Miranda retired the next two hitters before Jefry Marte crushed a 1-2 pitch for a line-drive homer to left field for a 4-0 lead.

The Mariners answered. Tentatively at first.

Ben Gamel walked in his first plate appearance as a Mariner and came all the way around — and easily — on Guillermo Heredia’s double into the left-field corner.

The Mariners then unloaded against Oberholtzer and Chacin in the second inning. First, they loaded the bases with no outs on a single and two walks before Marte flicked an RBI single into right that finished Oberholtzer.

In came Chacin, who forced in a run by walking Gamel before Heredia’s hard grounder to third turned into two runs and a 5-4 lead.

Escobar corralled the grounder and got a force at second as Mike Zunino scored the tying run. Second baseman Gregorio Petit then made a wild throw to first that permitted Marte to score.

All five runs were charged to Oberholtzer.

The Mariners weren’t done.

They reloaded the bases with two outs on a single and an intentional walk for Lee, who delivered his second single of the inning. This one scored two runs for a 7-4 lead.

Another walk reloaded the bases before Zunino grounded an RBI single through the left side. Marte then drove a two-run single to right, and it was 10-4.

The nine-run inning matched a season best. The Mariners scored nine runs in the seventh inning on June 2 in a 16-13 victory at San Diego. That was the game where they overcame a 12-2 deficit.

It stayed 10-4 until the eighth inning, when Nelson Cruz, back in the lineup after missing two games because of a sore hand, led off with a homer, his 33rd, against Deolis Guerra.

That sent the Mariners to the ninth inning with a seven-run cushion.

Talk to us

More in Sports

Seattle Seahawks wide receiver Tyler Lockett (16) celebrates his touchdown with wide receiver DK Metcalf during an NFL football game against the Seattle Seahawks in New Orleans, Sunday, Oct. 9, 2022. (AP Photo/Derick Hingle)
Seahawks position overview: Seattle still needs a third receiver

Seattle still hasn’t found a true threat behind DK Metcalf and Tyler Lockett.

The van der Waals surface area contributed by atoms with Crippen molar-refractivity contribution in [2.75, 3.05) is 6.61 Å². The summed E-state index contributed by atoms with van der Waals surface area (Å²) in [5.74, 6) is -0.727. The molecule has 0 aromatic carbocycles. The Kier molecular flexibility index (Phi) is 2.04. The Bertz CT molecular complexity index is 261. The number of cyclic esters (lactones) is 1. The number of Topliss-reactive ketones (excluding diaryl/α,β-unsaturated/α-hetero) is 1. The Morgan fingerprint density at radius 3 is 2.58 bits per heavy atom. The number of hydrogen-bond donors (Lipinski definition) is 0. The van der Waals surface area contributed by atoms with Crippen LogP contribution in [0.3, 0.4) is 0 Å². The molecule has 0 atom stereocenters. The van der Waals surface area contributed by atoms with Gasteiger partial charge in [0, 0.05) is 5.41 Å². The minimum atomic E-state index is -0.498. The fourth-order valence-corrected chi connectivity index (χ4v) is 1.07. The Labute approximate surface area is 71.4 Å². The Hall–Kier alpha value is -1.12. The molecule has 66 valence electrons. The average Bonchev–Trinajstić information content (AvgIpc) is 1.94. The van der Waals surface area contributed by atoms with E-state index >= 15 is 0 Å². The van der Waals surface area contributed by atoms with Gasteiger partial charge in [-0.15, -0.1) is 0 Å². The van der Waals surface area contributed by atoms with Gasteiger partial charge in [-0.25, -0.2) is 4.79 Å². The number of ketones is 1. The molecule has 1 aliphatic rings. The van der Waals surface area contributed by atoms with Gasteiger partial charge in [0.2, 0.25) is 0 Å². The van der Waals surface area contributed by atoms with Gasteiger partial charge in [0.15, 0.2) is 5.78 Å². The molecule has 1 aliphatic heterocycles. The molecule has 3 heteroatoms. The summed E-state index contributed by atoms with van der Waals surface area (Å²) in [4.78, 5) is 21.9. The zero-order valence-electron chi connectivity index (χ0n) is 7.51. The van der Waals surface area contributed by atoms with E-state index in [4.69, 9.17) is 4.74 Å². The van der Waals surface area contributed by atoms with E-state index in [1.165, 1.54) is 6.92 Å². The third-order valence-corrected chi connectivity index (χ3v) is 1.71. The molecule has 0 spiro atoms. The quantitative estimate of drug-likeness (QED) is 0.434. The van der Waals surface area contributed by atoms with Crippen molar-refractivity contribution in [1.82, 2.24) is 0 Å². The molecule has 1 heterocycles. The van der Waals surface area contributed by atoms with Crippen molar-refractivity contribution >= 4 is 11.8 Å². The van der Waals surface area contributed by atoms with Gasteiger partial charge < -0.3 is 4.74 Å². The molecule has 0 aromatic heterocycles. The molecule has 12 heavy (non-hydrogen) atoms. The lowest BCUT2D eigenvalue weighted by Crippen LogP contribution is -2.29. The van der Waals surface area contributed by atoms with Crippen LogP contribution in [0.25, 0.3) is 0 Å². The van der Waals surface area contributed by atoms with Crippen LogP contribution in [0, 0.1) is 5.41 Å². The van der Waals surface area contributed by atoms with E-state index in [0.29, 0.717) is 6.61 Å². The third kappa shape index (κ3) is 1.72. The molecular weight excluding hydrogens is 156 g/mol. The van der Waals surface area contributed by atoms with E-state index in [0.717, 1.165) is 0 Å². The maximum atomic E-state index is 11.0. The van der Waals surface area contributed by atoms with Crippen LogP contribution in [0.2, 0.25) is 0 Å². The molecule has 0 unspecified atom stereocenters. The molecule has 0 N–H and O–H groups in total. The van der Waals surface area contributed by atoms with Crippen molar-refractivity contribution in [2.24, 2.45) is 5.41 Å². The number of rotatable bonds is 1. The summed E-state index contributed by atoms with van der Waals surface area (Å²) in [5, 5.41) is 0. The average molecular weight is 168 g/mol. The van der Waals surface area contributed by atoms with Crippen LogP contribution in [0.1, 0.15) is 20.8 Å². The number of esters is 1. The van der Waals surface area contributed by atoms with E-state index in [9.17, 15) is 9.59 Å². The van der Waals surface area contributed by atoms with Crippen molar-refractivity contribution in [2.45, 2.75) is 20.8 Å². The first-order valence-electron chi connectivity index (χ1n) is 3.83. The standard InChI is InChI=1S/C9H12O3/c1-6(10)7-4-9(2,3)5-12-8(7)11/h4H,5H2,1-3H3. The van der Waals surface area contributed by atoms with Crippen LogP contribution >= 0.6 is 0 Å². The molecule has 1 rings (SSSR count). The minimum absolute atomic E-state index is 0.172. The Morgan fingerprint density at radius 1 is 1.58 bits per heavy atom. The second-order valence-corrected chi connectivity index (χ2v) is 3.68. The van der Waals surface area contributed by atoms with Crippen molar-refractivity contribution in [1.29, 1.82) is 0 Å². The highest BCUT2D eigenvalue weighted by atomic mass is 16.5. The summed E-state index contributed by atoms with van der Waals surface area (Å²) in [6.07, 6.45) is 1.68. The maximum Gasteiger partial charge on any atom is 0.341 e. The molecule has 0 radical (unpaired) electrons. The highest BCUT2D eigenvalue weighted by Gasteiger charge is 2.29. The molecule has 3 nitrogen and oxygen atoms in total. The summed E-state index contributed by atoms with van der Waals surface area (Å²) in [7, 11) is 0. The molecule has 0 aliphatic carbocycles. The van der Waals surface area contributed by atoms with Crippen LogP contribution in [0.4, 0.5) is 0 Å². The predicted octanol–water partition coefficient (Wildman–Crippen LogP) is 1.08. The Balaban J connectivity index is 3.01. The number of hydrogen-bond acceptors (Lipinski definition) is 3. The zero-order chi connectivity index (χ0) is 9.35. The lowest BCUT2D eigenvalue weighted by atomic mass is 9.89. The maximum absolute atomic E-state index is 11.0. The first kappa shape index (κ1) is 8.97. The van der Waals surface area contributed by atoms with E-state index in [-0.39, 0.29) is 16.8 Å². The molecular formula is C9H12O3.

Arlington’s Kaid Hunter reacts to a dunk during the game against Shorecrest on Thursday, Jan. 19, 2023 in Arlington, Washington. (Olivia Vanni / The Herald)
Despite losing 9 seniors, Arlington boys just keep soaring

After graduating key pieces from last season’s league-title team, the new-look Eagles are on top of Wesco 3A/2A once again.

Mark Stewart, head coach, demonstrates proper technique during practice Thursday afternoon at Mariner High School in Everett on August 22, 2019. (Kevin Clark / The Herald)
Everett tabs longtime area coach Stewart to lead football team

The 63-year-old has been head coach at Mariner and Meadowdale and was an All-American linebacker at UW.

Prep roudnup for Saturday, Feb. 4

Prep roundup for Saturday, Feb. 4: (Note for coaches/scorekeepers: To report results… Continue reading

Palmer records shutout, Silvertips top Thunderbirds

Beau Courtney scores in the first period as Everett wins 1-0.

Prep roundup for Friday, Feb. 3

Prep roundup for Friday, Feb. 3: (Note for coaches/scorekeepers: To report results… Continue reading

Silvertips gamers with no art.
Berezowski sets Silvertips goal-scoring record in OT loss

The 20-year-old scored his 113th and 114th career goals and moved to the top of Everett’s career list in a 6-5 loss to Seattle.

Mariner’s Makai Bloomfield finishes off a fast break against Lake Stevens on Thursday, Feb. 2, 2023, at Mariner High School in Everett, Washington. (Ryan Berry / The Herald)
Bloomfield drops 47, Mariner earns share of Wesco 4A title

The senior guard poured in 29 points in the second half as the Marauders rolled to an 85-64 win over Lake Stevens.

Seattle Thunderbirds general manager Bil La Forge. (Brian Liesse / Seattle Thunderbirds)
Patterson: Former Tips scout has built a superteam in Seattle

T-birds GM Bil La Forge, who spent a decade in Everett, has embarked on a spending spree unlike anything ever seen in the WHL.

Most Read